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BERDAN’S SHARPSHOOTERS MODEL 1859 NEW MODEL SHARPS RIFLE – AN EXCELLENT EXAMPLE OF THIS HISTORICALLY IMPORTANT RIFLE WITH ALL OF THE RECOGNIZED FEATURES OF A BERDAN’S SHARPS RIFLE:  This is an excellent specimen of the Model 1859 Sharps Rifles which were specifically made for, and issued to, the famous 1ST and 2ND United States Sharpshooter Regiments organized by Colonel Hiram Berdan in 1861 and 1862. 


Hiram Berdan, born in Phelps, New York on September 6, 1824, was working in New York City at the onset of the Civil War.  By the 1850’s he had become widely recognized as an inventor and as a talented civil and mechanical engineer, with such inventions to his credit as mechanical baking ovens, dough kneading machines, and collapsible lifeboats.  His most notable invention, and the one on which he built his personal fortune, was not the firearms cartridge primer design which still bears his name, but rather a simple wrought iron pan which held several cast iron balls.  He secured a patent for this simple device in 1853, and it became known as “Berdan’s Gold Quartz Ore Amalgamator”, revolutionizing the method for extracting gold from raw ore in the California Gold Fields.


Colonel Hiram Berdan

In addition to the fame he earned for his inventions, Berdan had also been recognized as one of the nation’s greatest marksmen dating back to the mid-1840’s.  Numerous newspaper articles reported his skill with muzzle loading percussion target rifles, to the extent that his reputation as an accomplished marksman was well established.      

While some writers have characterized Berdan’s concept of a regiment of sharpshooters as a revolutionary step in the field of military science and tactics, in fact the value of riflemen applying concentrated, directed, well aimed fire against the enemy had been recognized long before the Civil War.  Dating back to before the American Revolution, only the most intransient or foolhardy officers discounted such marksmanship as anything but a very real threat to their safety.  The ability of well trained riflemen to inflict substantial casualties among individual officers, senior NCO’s and artillery men, thereby compromising the enemy’s ability to prosecute an attack, was only limited by the length of time necessary to reload the muzzle loading rifles – considerably more time consuming than reloading the smooth bore muskets carried by regular infantrymen. And too, especially in North America, in general terms the graceful design of most rifles, the lack of a bayonet, and the wide variation in calibers made the rifle more operationally problematic on the battlefield than was the more robust standard issue musket.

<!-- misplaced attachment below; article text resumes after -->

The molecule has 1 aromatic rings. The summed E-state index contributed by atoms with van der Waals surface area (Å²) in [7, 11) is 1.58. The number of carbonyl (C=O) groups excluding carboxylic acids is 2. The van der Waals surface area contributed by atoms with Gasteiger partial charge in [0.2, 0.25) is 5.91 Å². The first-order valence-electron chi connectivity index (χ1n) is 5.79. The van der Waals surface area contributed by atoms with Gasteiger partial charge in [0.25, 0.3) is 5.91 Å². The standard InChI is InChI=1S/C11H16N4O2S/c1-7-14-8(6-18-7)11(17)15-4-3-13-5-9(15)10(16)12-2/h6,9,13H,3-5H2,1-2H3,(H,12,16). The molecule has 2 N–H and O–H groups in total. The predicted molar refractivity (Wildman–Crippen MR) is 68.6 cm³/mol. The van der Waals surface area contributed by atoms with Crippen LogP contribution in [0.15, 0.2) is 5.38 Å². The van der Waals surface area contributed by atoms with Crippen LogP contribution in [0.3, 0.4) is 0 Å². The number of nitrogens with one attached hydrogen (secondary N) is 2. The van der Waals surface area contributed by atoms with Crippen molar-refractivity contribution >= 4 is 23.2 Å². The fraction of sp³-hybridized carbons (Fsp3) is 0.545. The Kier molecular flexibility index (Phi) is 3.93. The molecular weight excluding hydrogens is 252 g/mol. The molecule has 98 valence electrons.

Berdan embraced this concept when he began to advertise recruiting events in each state which would allow him to hand select the finest marksmen from those who applied through competitive shooting trials.  From those selected, he formed two regiments, ten companies to the regiment, with an intended 100 men per company.  Whether or not he ever met his manpower goals of 1,000 men per regiment at any one time has been debated, but he certainly recruited enough skilled marksmen to support the two regiments with one estimate numbering 1,750 men in the original enlistment.  In addition to establishing minimum standards of marksmanship, Berdan also provided instruction in estimating distances, adjusting the aiming point when firing up or down an incline, and compensating for the wind – all skills still being taught in long range shooting schools.  Berdan titled these units the First Regiment of United States Sharpshooters, and the Second Regiment of United States Sharpshooters.  President Lincoln was so impressed with Berdan’s idea and his efforts that he authorized the two regiments be brought into federal service.